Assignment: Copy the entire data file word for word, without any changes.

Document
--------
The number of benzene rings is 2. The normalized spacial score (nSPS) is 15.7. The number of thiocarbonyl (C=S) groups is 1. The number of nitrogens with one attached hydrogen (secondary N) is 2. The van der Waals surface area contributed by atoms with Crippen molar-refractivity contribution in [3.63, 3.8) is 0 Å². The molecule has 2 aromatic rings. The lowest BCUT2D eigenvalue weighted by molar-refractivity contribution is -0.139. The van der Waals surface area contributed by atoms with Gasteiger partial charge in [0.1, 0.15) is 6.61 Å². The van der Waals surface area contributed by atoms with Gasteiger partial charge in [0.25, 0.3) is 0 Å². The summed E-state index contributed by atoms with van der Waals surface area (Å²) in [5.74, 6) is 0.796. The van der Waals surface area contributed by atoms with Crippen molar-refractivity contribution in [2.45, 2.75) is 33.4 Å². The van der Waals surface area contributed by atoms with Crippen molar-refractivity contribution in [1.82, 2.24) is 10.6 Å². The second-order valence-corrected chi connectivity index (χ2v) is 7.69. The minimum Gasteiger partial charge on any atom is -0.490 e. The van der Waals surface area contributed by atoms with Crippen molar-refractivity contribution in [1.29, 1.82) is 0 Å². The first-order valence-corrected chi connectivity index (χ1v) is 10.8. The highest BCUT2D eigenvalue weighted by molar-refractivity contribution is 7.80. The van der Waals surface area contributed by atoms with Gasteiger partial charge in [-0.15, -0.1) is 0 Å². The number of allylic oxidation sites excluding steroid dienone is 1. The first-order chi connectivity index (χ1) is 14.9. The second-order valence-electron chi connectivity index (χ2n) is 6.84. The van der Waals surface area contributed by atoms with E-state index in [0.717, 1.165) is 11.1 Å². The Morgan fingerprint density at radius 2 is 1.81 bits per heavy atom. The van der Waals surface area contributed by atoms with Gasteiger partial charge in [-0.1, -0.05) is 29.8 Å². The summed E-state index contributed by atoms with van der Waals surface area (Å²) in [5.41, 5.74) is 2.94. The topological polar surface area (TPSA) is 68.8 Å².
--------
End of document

The number of benzene rings is 2. The normalized spacial score (nSPS) is 15.7. The number of thiocarbonyl (C=S) groups is 1. The number of nitrogens with one attached hydrogen (secondary N) is 2. The van der Waals surface area contributed by atoms with Crippen molar-refractivity contribution in [3.63, 3.8) is 0 Å². The molecule has 2 aromatic rings. The lowest BCUT2D eigenvalue weighted by molar-refractivity contribution is -0.139. The van der Waals surface area contributed by atoms with Gasteiger partial charge in [0.1, 0.15) is 6.61 Å². The van der Waals surface area contributed by atoms with Gasteiger partial charge in [0.25, 0.3) is 0 Å². The summed E-state index contributed by atoms with van der Waals surface area (Å²) in [5.74, 6) is 0.796. The van der Waals surface area contributed by atoms with Crippen molar-refractivity contribution in [2.45, 2.75) is 33.4 Å². The van der Waals surface area contributed by atoms with Crippen molar-refractivity contribution in [1.82, 2.24) is 10.6 Å². The second-order valence-corrected chi connectivity index (χ2v) is 7.69. The minimum Gasteiger partial charge on any atom is -0.490 e. The van der Waals surface area contributed by atoms with Crippen molar-refractivity contribution in [1.29, 1.82) is 0 Å². The first-order valence-corrected chi connectivity index (χ1v) is 10.8. The highest BCUT2D eigenvalue weighted by molar-refractivity contribution is 7.80. The van der Waals surface area contributed by atoms with Gasteiger partial charge in [-0.15, -0.1) is 0 Å². The number of allylic oxidation sites excluding steroid dienone is 1. The first-order chi connectivity index (χ1) is 14.9. The second-order valence-electron chi connectivity index (χ2n) is 6.84. The van der Waals surface area contributed by atoms with E-state index in [0.717, 1.165) is 11.1 Å². The Morgan fingerprint density at radius 2 is 1.81 bits per heavy atom. The van der Waals surface area contributed by atoms with Gasteiger partial charge in [-0.1, -0.05) is 29.8 Å². The summed E-state index contributed by atoms with van der Waals surface area (Å²) in [5.41, 5.74) is 2.94. The topological polar surface area (TPSA) is 68.8 Å².